Graham Caldow devised a route map to help his daughter, who has developmental learning disorder (DLD).

You may be facing the problems we faced as a family. We developed a way to make a life plan for our daughter and our life plan may work for you too. We created a Route Map by dividing the main aspects of her life into four categories which we liken to train lines. The diagram below is simplified; we can expand the number of stops on each line and devise strategies you can use at each stop, but for now, let’s keep it simple. 

The first of the four lines is the Daily Living line. This relates to the everyday living skills your sons and daughters need to live their daily lives both inside and outside the home and to look after themselves. Along the line are several stops: each stop is something that you feel needs to be addressed in your life plan for your child. In this simplified example, you can see three specific stops: Cooking (which relates to food preparation in general, because everyone needs this skill to some degree), Self-care and Travel; your route map will list several more. 

As you and the people in your life grow over time, relationships develop and change; for this reason, the second of the lines, the Relationships line, is circular. To ignore relationships in a life plan would be to ignore the importance people play in our everyday lives and our feelings of connection to the world and society. Our young adults need this as much as anyone else, even if they don’t always enjoy interacting with others. Relationships with Family and Friends often require additional work, and sometimes online friends become a chief source of companionship; these online friendships need a specific strategy, and so Online is regarded as a separate stop. The Relationships line recognises that feelings of loneliness can be the worst part of the human condition, and thus we need to plan which people will be in their lives and how that will happen. 

The Purpose line is to ensure our young adults have some sort of occupation, and here it is especially important to have a plan. It’s easy for them to fall out of engagement with the world and end up with nothing to do but stay at home all day. Even school – despite its challenges, and with the annoying ‘boss’ at the front of the class (the teacher) – is a reason to get out of bed in the morning. Without such a reason, it’s all too easy to become isolated and suffer from a lack of purpose. Regardless of the somewhat disheartening employment statistics for young adults with additional needs – in England only 5.1% of adults known to their local authority have paid work – it is crucially important to put this as a central part of their life plan, if for no other reason than to ensure good mental health. Work Experience may be a stop along the way, but the end goal needs to be either Paid Work (even if only on a part-time basis) or a community volunteering role of some kind. The emphasis shouldn’t be only on the money they might receive, but rather on the self-esteem and sense of identity it gives them.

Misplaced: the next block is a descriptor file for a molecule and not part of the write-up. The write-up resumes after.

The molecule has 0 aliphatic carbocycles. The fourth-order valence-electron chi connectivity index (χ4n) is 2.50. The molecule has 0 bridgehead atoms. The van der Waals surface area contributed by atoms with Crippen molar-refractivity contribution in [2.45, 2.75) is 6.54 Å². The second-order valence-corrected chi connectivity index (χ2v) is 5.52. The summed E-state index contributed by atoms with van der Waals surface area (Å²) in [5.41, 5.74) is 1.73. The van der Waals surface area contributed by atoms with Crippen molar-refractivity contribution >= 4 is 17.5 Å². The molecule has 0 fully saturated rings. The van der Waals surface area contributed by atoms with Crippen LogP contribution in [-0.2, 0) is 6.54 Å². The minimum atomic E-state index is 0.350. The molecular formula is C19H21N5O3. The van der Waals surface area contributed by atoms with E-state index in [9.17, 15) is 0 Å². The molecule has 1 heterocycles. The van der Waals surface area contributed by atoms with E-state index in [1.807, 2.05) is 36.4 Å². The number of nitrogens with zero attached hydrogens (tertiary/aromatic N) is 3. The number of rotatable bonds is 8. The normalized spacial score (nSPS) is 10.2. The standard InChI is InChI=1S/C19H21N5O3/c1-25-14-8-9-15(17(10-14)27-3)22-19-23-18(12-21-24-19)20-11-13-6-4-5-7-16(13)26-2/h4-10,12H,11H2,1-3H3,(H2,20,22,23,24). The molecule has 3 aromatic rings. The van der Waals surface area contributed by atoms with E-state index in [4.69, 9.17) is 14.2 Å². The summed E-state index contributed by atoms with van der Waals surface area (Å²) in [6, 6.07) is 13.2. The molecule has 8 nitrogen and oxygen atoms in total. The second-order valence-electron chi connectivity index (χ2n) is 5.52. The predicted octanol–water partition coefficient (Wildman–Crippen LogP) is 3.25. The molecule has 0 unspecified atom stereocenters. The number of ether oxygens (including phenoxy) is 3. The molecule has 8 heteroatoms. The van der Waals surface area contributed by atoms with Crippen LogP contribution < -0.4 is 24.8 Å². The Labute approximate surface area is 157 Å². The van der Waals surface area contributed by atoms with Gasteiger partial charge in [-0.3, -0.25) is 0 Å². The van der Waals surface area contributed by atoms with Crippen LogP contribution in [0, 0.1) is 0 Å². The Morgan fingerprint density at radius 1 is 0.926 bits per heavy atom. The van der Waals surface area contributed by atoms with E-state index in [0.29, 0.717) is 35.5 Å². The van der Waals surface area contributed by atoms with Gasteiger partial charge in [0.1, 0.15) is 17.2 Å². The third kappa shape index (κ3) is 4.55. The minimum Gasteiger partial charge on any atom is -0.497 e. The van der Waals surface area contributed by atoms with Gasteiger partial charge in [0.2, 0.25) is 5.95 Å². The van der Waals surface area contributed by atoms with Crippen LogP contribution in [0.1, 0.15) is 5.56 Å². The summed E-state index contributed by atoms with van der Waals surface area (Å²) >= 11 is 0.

Having devised a plan to allow them to live with more independence, manage their relationships, and have a purpose to fill a good part of their day, this would all go to waste if their finances aren’t organised. Guardianships is a stop some might not think is for them, but it is an important stop for many. It may be that you choose to put more reliance on Trusts and therefore you will focus more heavily on this stop, as well as teaching them how to manage their expenses. Each of us will have different stops on the Financial line, depending on your child’s ability to manage money, but for everyone, this is about organising their money in a way that enables them to continue to live the life you have given them the ability to live, without the fear of homelessness or extreme poverty. To ensure this, it is imperative that their finances are planned in the same way as the other major parts of their life. While these four lines cannot cover every conceivable aspect of their life, they do cover all the major components. A plan for each of these will protect them in a way we will not always be able to and will give them a happy life they enjoy living.

Graham Caldow
Author: Graham Caldow

Graham Caldow
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Graham Caldow has a daughter with developmental learning disorder (DLD), who went to a speech and language school and has transitioned into part-time paid employment. He is the author of What’s Possible?, available on Amazon.

Youtube: @RedGiraffeSolutions


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